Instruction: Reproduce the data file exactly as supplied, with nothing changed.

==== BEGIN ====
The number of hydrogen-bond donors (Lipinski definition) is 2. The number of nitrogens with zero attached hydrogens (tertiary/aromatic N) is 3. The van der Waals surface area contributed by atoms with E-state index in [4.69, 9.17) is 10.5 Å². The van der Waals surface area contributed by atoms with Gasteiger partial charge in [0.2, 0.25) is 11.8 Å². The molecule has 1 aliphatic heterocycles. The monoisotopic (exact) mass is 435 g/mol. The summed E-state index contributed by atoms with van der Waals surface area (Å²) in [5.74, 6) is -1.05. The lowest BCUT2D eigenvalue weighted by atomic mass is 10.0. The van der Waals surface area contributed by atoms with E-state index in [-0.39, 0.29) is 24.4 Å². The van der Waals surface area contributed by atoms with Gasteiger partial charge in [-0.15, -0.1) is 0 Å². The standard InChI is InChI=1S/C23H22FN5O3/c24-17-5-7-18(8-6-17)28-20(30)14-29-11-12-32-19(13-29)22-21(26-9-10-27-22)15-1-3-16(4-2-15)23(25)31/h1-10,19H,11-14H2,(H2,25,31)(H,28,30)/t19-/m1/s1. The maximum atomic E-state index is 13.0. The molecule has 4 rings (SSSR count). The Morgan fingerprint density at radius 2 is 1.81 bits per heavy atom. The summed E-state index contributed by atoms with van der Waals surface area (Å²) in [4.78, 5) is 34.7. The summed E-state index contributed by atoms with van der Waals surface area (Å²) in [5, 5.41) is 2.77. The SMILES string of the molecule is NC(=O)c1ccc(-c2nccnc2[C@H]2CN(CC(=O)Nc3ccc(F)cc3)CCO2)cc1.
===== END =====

The number of hydrogen-bond donors (Lipinski definition) is 2. The number of nitrogens with zero attached hydrogens (tertiary/aromatic N) is 3. The van der Waals surface area contributed by atoms with E-state index in [4.69, 9.17) is 10.5 Å². The van der Waals surface area contributed by atoms with Gasteiger partial charge in [0.2, 0.25) is 11.8 Å². The molecule has 1 aliphatic heterocycles. The monoisotopic (exact) mass is 435 g/mol. The summed E-state index contributed by atoms with van der Waals surface area (Å²) in [5.74, 6) is -1.05. The lowest BCUT2D eigenvalue weighted by atomic mass is 10.0. The van der Waals surface area contributed by atoms with E-state index in [-0.39, 0.29) is 24.4 Å². The van der Waals surface area contributed by atoms with Gasteiger partial charge in [-0.15, -0.1) is 0 Å². The standard InChI is InChI=1S/C23H22FN5O3/c24-17-5-7-18(8-6-17)28-20(30)14-29-11-12-32-19(13-29)22-21(26-9-10-27-22)15-1-3-16(4-2-15)23(25)31/h1-10,19H,11-14H2,(H2,25,31)(H,28,30)/t19-/m1/s1. The maximum atomic E-state index is 13.0. The molecule has 4 rings (SSSR count). The Morgan fingerprint density at radius 2 is 1.81 bits per heavy atom. The summed E-state index contributed by atoms with van der Waals surface area (Å²) in [4.78, 5) is 34.7. The summed E-state index contributed by atoms with van der Waals surface area (Å²) in [5, 5.41) is 2.77. The SMILES string of the molecule is NC(=O)c1ccc(-c2nccnc2[C@H]2CN(CC(=O)Nc3ccc(F)cc3)CCO2)cc1.